Presentation Title

Effects of Toxoplasma gondii growth in host cells that overexpress the gene CYP17

Advisor Information

Paul Davis

Location

Milo Bail Student Center Gallery Room

Presentation Type

Oral Presentation

Start Date

8-3-2013 11:30 AM

End Date

8-3-2013 11:45 AM

Abstract

Toxoplasma gondii (T. gondii) is a parasitic protozoa that can infect all mammal including humans. Humans can ingest Toxoplasma by eating undercooked meat or by exposure to cat feces. T. gondii can cause birth defects, encephalitis, and more recently has been shown to cause behavior alteration in the chronic stage of infection. Recently a cell base screening determined that when the gene CYP17 was overexpressed, T. gondii grew at an increased rate. CYP17 codes for an enzyme involved in the cholesterol biosynthesis pathway. To determine the mechanism of increased parasite growth, host cells have been created to express an inserted copy of CYP17. The created cell lines will be tested against wildtype human cells in three separate experiments. These experiments will test the rate of parasite invasion into host cells, intracellular growth and egress. The outcomes of these experiments will determine at what stage of growth CYP17 overexpression most affects.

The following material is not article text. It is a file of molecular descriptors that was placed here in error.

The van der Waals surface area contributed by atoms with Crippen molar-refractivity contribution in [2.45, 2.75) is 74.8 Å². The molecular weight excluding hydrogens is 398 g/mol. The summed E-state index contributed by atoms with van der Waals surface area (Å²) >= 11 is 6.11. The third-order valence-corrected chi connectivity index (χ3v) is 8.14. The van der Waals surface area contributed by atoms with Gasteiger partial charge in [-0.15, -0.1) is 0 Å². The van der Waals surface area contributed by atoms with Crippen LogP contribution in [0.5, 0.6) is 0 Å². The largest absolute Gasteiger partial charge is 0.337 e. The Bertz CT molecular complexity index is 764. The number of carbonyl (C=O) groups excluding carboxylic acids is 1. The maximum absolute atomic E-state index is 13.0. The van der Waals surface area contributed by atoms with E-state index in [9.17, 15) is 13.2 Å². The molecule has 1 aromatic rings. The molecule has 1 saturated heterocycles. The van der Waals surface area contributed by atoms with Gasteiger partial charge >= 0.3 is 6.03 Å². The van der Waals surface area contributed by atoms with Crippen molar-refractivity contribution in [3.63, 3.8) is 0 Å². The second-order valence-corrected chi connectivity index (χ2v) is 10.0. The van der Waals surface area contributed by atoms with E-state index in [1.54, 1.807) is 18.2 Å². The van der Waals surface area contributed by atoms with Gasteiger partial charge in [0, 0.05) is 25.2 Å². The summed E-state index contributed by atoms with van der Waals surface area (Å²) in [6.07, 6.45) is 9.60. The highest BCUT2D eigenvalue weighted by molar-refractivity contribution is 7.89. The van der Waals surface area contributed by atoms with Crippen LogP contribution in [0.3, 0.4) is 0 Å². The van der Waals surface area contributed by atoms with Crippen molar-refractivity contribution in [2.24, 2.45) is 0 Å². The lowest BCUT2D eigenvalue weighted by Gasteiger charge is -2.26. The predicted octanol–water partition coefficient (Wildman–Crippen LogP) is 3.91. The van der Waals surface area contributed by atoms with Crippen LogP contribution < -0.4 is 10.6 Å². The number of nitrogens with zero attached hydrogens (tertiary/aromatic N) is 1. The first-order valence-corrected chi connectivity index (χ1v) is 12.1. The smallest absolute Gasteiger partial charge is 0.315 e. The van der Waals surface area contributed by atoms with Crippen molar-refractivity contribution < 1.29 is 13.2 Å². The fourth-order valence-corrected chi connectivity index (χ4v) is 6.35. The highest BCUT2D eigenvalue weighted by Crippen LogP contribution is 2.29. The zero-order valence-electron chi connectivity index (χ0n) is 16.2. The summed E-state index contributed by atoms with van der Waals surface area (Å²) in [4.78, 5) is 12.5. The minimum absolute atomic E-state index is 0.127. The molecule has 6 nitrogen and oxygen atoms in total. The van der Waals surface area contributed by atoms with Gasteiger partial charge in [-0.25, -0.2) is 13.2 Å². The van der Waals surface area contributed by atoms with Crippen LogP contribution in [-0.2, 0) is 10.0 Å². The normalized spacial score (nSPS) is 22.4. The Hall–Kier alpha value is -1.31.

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Mar 8th, 11:30 AM Mar 8th, 11:45 AM

Effects of Toxoplasma gondii growth in host cells that overexpress the gene CYP17

Milo Bail Student Center Gallery Room

Toxoplasma gondii (T. gondii) is a parasitic protozoa that can infect all mammal including humans. Humans can ingest Toxoplasma by eating undercooked meat or by exposure to cat feces. T. gondii can cause birth defects, encephalitis, and more recently has been shown to cause behavior alteration in the chronic stage of infection. Recently a cell base screening determined that when the gene CYP17 was overexpressed, T. gondii grew at an increased rate. CYP17 codes for an enzyme involved in the cholesterol biosynthesis pathway. To determine the mechanism of increased parasite growth, host cells have been created to express an inserted copy of CYP17. The created cell lines will be tested against wildtype human cells in three separate experiments. These experiments will test the rate of parasite invasion into host cells, intracellular growth and egress. The outcomes of these experiments will determine at what stage of growth CYP17 overexpression most affects.